Feeling sad is okay; depression is serious
Feeling blue is good for you. It’s a bold statement but stick with me. We can’t all be happy twenty-four-seven, and in fact, some mood swings are natural and necessary in life. It lets us know that we are living and still in the game. To my mind, it’s worse to be numb, meaning you have lost all joy and the ability to be in touch with your emotions.
Feeling emotionless is a self-defense mechanism, a body’s way of shutting down to protect itself from further pain. Emotional numbness comes from experiencing shock or trauma. Feeling sadness for an extended time is also not healthy. The DSM-5 defines diagnosable depression as when a person feels a persistent lack of pleasure or interest in activities and associated symptoms for two weeks. Additionally, indicators include trouble sleeping, eating, energy, concentrating, or self-esteem.
Are you feeling blue? Own it.
One of the best ways to move through and past difficult emotions is to own them. Followers of the blog know that I focus on resilience. Everyday resilience equates to understanding yourself and acknowledging all of your feelings. One of the best pieces of advice I’ve ever heard is when someone offered that we should be gentle with ourselves. I love that idea.
You are driven and dedicated to your work if you are anything like me. Likely, you constantly strive to do and be your best–and are hard on yourself when you don’t meet your internal standards. Over time, I have mellowed somewhat, but the notion of cutting yourself some slack is still one of my goals. So, if you find yourself feeling down or “blue,” the first step is to recognize the emotion. Next, consider why you are feeling that way. Vocalize it, sit with it, contemplate it, journal on it, accept you are down and work to address the emotion.
Emotional plasticity as a cure
I’m going to share something personal as an example. By nature, I am a happy, upbeat person. However, challenging circumstances in my upbringing changed this to unhappiness. To fix this, I learned cognitive and behavioral techniques to rewire my negative patterns. I had to reteach myself to choose positive “pathways” instead of negative ones, as neural plasticity does for the brain.
One of the most significant advantages is that I also learned to recognize swings in emotions. A study in the Proceedings of National Academy of Sciences identified 27 human emotions. Another study maintains 34,000 different feelings (Goleman and Dalai Lama, 2004). It’s interesting to note that one study found executives experience 12 specific emotions daily. You can check out the Universe of Emotions app to track your feelings. It’s another way to build your emotional intelligence, as I wrote in the Workforce Resilience Post-COVID blog.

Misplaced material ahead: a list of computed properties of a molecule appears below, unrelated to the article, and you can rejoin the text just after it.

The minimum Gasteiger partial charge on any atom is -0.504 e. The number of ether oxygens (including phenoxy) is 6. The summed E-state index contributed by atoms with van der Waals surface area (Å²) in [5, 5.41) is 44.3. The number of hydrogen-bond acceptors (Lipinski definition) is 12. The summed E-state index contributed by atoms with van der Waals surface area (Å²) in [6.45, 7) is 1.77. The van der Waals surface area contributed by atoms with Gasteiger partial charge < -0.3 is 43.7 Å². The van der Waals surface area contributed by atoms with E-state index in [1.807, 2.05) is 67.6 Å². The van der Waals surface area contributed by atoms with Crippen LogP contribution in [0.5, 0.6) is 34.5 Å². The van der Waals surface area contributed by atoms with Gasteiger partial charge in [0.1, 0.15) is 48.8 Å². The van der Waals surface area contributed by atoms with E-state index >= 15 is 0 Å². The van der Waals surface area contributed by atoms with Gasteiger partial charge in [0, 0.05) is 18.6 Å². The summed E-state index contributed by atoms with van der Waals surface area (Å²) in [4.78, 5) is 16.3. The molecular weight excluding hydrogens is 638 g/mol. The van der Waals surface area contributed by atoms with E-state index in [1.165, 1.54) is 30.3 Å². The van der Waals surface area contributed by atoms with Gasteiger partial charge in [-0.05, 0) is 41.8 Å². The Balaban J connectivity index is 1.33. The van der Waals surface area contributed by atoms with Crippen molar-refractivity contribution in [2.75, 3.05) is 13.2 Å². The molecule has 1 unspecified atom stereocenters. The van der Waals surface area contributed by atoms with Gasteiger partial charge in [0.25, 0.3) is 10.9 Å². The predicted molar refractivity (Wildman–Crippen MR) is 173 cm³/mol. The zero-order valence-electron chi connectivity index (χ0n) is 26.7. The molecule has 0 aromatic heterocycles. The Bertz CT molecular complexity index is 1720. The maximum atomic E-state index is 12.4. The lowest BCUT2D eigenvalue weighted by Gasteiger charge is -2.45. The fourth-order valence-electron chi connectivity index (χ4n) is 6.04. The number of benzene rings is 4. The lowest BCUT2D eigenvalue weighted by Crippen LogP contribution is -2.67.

Nutrition and the gut-brain connection
We all experience pain–emotional and physical–in different ways. For me, negative feelings express themselves in my gut. For that reason, it’s exciting to see emerging research on the gut microbiome. I’m no scientist, but I am a big history buff and believe our ancestors were much better at nourishing their bodies. In contrast, we’ve messed things up with the modern western diet. But that’s a topic for another time.
We’ve all learned to eat healthily. However, what is optimal for me might not work as well for you. What is emerging is that the enteric nervous system is key to our overall health. The “second brain” in our gut, in communication with the brain in our head, plays a crucial role in specific diseases in our bodies and our overall mental health. So, eating well is beneficial for our physical health but can impact how we experience stress and anxiety. If you feel blue, you may want to eat nutritious food and limit carbohydrates like sugar with no nutritional value.
Exercise and movement to lift your mood
One of the other things to pay attention to if you are feeling down is if you are getting enough daily activity. Feeling blue is good for you if it is a warning sign that your body is not getting what it needs. We’ve all seen studies that sitting is the new smoking in recent years. Especially if you are desk-bound each day, moving your body around is critical.
From a personal resilience standpoint, exercise benefits the mind and body. Finding movement that challenges the body in new ways is the best as it keeps us in shape and stimulates the brain. If you aren’t an athlete by nature, try gardening, yard work, yoga, walking, or biking. Getting outside for a hike, swim, or any outdoor activity is good. A growing body of research points to the beneficial effects of exposure to the natural world on people’s health, stress reduction, and healing.
Age old remedies like saunas are new again